“The basin of the Mississippi
is the body of the nation.”
Life on the Mississippi, 1883
A RIVER AT RISK
The Mississippi is North America’s greatest river. But in Minnesota, home to its headwaters, sweeping changes in the landscape are putting water quality at risk.
From its headwaters in north central Minnesota, the Mississippi River winds 2,300 miles to the Gulf of Mexico, draining an area larger than continental Europe.
It furnishes drinking water to at least 15 million Americans, serves as a flyway for 40 percent of the nation’s migrating waterfowl and provides habitat for 25 percent of all North American fish species.
Once considered the mythical dividing line between the settled regions of the East and the untamed West, the river has always served as a cradle of culture, transportation and trade in the region.
Minnesota is home to the cleanest stretch of this great river — the Upper Mississippi, whose watershed sprawls from Bemidji to south of the Twin Cities. But today the Upper Mississippi faces a set of encroaching threats.
Since 2008, the Upper Mississippi’s watershed has lost some 400 square miles of forests, grasslands and wetlands — natural features that store and purify water. Wild lands are giving way to farming and housing, which alter runoff patterns and deliver more pollutants into waterways.
Natural ground cover lost to row crops
(percent change 2010 — 2015)
Many of the Upper Mississippi’s important tributaries, and many lakes in the watershed, are now listed among the state’s “impaired waters,” according to the Minnesota Pollution Control Agency.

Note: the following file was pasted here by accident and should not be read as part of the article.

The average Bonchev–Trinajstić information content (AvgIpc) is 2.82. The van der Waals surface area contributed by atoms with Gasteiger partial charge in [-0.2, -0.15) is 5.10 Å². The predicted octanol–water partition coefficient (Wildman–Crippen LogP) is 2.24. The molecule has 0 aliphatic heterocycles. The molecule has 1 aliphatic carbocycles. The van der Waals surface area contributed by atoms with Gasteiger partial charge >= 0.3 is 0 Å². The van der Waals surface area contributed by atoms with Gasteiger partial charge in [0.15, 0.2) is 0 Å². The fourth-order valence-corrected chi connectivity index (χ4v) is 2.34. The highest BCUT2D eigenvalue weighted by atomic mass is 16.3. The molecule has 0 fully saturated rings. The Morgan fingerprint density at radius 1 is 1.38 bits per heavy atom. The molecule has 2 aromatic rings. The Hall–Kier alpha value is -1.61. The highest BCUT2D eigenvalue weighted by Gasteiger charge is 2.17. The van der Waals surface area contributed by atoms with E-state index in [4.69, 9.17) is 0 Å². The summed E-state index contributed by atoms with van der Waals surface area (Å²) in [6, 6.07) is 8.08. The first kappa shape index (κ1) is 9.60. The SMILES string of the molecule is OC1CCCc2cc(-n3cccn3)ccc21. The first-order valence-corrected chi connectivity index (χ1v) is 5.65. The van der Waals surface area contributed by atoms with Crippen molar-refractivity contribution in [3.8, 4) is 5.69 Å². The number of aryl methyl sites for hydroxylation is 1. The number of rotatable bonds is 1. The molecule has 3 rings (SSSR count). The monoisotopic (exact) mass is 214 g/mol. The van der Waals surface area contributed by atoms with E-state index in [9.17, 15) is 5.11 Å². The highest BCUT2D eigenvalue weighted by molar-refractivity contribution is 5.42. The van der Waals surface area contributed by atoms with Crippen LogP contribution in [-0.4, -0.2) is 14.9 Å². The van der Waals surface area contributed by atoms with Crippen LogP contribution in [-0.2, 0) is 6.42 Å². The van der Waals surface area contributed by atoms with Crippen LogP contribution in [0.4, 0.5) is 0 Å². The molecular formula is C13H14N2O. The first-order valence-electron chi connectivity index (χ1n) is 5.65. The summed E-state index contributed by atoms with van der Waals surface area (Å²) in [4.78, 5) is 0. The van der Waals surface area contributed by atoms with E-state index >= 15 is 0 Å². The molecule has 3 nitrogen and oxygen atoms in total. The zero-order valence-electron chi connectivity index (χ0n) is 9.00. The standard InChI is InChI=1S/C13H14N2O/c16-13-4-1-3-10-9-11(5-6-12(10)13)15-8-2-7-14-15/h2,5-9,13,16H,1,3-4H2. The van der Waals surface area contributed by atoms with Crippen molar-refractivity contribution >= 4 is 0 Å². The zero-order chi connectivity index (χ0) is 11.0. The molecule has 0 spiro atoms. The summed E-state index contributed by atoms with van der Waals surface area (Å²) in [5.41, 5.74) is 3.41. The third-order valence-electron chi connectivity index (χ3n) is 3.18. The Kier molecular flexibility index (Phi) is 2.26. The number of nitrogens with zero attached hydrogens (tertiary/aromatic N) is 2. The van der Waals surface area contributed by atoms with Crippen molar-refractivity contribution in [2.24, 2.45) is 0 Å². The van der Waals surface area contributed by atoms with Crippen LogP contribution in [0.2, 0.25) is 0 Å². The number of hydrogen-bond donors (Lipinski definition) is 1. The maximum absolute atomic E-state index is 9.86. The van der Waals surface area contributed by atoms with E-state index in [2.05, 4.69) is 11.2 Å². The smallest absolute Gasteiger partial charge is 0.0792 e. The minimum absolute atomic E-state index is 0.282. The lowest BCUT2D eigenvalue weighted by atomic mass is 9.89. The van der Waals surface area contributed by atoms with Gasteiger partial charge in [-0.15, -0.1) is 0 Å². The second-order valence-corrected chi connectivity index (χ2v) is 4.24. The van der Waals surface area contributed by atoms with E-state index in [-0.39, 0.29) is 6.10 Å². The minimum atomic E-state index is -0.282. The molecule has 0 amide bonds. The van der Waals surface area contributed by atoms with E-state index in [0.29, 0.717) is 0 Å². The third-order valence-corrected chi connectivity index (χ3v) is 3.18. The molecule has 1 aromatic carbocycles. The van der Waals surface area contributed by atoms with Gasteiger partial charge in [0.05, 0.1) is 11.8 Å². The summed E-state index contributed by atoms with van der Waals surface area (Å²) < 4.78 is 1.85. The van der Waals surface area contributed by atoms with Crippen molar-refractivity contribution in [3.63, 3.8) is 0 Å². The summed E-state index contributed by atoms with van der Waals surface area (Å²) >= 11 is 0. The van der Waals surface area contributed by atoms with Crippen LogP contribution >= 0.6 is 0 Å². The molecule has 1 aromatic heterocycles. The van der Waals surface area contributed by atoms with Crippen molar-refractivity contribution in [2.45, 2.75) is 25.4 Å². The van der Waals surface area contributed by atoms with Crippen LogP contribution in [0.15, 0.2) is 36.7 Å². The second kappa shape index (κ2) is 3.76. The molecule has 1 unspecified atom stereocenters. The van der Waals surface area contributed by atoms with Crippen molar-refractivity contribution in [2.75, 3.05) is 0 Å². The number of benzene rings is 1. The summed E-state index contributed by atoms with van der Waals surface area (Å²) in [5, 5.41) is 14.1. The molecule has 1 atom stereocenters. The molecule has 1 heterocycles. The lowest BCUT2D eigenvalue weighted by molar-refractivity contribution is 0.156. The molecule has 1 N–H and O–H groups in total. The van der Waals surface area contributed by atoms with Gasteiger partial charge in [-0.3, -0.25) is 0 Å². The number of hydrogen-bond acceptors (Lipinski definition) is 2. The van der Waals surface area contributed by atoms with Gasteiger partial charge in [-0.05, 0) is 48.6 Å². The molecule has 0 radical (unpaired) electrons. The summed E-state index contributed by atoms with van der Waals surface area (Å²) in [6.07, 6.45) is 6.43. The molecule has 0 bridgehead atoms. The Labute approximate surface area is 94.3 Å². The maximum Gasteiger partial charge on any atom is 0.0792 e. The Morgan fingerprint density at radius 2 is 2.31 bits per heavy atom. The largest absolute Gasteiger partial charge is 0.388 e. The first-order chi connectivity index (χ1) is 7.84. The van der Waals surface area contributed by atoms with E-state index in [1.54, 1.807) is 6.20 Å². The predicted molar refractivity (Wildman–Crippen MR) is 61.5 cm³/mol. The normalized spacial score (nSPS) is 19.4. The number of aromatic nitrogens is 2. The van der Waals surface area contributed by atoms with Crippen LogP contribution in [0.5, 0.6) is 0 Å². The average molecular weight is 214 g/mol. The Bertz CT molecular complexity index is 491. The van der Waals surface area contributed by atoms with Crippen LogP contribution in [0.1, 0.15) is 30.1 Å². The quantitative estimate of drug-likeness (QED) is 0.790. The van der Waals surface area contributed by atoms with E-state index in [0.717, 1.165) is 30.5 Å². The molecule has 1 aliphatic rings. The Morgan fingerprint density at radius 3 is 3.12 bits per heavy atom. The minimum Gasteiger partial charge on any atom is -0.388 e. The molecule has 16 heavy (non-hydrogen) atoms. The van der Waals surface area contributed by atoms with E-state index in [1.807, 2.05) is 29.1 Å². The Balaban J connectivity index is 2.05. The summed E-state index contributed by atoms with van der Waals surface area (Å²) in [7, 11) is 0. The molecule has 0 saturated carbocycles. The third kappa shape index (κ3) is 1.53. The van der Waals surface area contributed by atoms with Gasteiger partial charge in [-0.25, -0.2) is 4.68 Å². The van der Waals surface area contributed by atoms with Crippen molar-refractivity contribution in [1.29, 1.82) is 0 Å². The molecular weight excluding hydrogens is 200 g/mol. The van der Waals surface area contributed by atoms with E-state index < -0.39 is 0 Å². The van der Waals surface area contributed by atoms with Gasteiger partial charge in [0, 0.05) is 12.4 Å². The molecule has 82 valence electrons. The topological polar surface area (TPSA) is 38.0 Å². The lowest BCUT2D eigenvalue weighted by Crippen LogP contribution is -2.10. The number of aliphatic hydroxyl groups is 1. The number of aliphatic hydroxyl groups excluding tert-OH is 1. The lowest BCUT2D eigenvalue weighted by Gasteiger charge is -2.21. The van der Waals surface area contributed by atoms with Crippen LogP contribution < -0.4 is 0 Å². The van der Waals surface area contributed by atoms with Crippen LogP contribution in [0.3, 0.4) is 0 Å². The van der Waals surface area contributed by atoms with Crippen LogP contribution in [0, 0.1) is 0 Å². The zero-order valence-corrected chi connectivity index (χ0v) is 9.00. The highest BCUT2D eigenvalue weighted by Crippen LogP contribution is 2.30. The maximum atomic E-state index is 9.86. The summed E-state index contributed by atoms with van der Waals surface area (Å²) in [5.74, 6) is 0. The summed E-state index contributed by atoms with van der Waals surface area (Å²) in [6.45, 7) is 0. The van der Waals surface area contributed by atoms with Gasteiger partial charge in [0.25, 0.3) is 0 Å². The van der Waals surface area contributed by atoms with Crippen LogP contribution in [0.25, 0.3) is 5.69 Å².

Recognizing these risks, conservationists and state agencies have identified parcels of land that are especially valuable in protecting water quality. Thousands of acres have been purchased or placed under permanent easements to preserve wilderness, mostly in the northern reaches of the watershed.
A battle unfolds
Even so, a race to preserve forests in order to protect water is unfolding at a series of crucial spots where the Upper Mississippi curls through central Minnesota.
Each year more than half a million visitors journey to Itasca State Park to see the origin of the revered waterway — a measure of how Americans treasure the Mississippi.
An aquifer under stress
But just a few miles away, agriculture is placing new stress on the Pineland Sands Aquifer, an important source of groundwater for local streams and lakes. Irrigation has boomed, and farmers are pumping tens of millions of gallons of water annually from the aquifer.
Farther downriver, population is booming in the Brainerd area as more families and retirees seek a piece of northern Minnesota paradise. But that means more roads, parking lots, driveways and other forms of pavement that can increase polluted runoff.
Irrigation creates new demands
And where the northern forests give way to farm fields around St. Cloud, an increase in irrigation is straining groundwater and streams such as Little Rock Creek, while contaminating drinking wells with farm chemicals.
Preserving water by protecting land
All along the Upper Mississippi, there are ambitious efforts to preserve natural landscapes. One of the biggest projects is at Camp Ripley, where federal and state governments are joining forces to preserve hundreds of thousands of acres of forest around the confluence of the Crow Wing and Mississippi Rivers.
Drinking water at risk
More than 1.5 million people in the Twin Cities and St. Cloud rely on the Mississippi River for drinking water. While that water is still remarkably clean, further deterioration in the river could mean that, like other communities around the state, the cities will have to install expensive water treatment systems.
The Star Tribune examines the threats facing Minnesota rivers, and the struggle to redeem a natural treasure — the Mississippi — before it’s too late.
Coming Sunday, a special report at startribune.com/rivers